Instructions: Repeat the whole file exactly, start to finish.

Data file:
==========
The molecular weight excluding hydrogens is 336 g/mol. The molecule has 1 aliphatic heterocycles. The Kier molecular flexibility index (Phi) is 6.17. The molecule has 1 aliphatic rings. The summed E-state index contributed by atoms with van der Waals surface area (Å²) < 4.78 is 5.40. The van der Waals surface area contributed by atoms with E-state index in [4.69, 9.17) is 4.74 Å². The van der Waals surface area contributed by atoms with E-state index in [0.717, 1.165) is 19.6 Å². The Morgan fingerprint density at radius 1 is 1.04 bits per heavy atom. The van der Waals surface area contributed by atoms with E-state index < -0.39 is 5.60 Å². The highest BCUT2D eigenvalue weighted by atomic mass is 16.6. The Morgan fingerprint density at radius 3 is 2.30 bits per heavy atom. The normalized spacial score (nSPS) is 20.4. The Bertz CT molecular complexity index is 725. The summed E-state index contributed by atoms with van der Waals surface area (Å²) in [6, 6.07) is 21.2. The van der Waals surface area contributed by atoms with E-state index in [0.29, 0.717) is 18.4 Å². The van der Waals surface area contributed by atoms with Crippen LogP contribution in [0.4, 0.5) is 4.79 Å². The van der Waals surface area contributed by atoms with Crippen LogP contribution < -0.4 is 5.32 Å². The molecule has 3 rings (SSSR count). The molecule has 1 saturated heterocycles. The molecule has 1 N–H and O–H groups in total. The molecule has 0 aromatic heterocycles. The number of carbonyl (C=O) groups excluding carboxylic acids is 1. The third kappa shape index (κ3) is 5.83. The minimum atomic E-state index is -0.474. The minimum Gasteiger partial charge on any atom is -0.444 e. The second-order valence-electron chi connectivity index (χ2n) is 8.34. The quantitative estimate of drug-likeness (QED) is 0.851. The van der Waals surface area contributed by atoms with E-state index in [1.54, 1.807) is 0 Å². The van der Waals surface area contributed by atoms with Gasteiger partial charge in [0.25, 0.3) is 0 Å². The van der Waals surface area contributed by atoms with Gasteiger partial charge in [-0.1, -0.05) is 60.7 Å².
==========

The molecular weight excluding hydrogens is 336 g/mol. The molecule has 1 aliphatic heterocycles. The Kier molecular flexibility index (Phi) is 6.17. The molecule has 1 aliphatic rings. The summed E-state index contributed by atoms with van der Waals surface area (Å²) < 4.78 is 5.40. The van der Waals surface area contributed by atoms with E-state index in [4.69, 9.17) is 4.74 Å². The van der Waals surface area contributed by atoms with E-state index in [0.717, 1.165) is 19.6 Å². The Morgan fingerprint density at radius 1 is 1.04 bits per heavy atom. The van der Waals surface area contributed by atoms with E-state index < -0.39 is 5.60 Å². The highest BCUT2D eigenvalue weighted by atomic mass is 16.6. The Morgan fingerprint density at radius 3 is 2.30 bits per heavy atom. The normalized spacial score (nSPS) is 20.4. The Bertz CT molecular complexity index is 725. The summed E-state index contributed by atoms with van der Waals surface area (Å²) in [6, 6.07) is 21.2. The van der Waals surface area contributed by atoms with E-state index in [0.29, 0.717) is 18.4 Å². The van der Waals surface area contributed by atoms with Crippen LogP contribution in [0.4, 0.5) is 4.79 Å². The van der Waals surface area contributed by atoms with Crippen LogP contribution < -0.4 is 5.32 Å². The molecule has 3 rings (SSSR count). The molecule has 1 saturated heterocycles. The molecule has 1 N–H and O–H groups in total. The molecule has 0 aromatic heterocycles. The number of carbonyl (C=O) groups excluding carboxylic acids is 1. The third kappa shape index (κ3) is 5.83. The minimum atomic E-state index is -0.474. The minimum Gasteiger partial charge on any atom is -0.444 e. The second-order valence-electron chi connectivity index (χ2n) is 8.34. The quantitative estimate of drug-likeness (QED) is 0.851. The van der Waals surface area contributed by atoms with E-state index in [1.54, 1.807) is 0 Å². The van der Waals surface area contributed by atoms with Gasteiger partial charge in [0.25, 0.3) is 0 Å². The van der Waals surface area contributed by atoms with Gasteiger partial charge in [-0.1, -0.05) is 60.7 Å².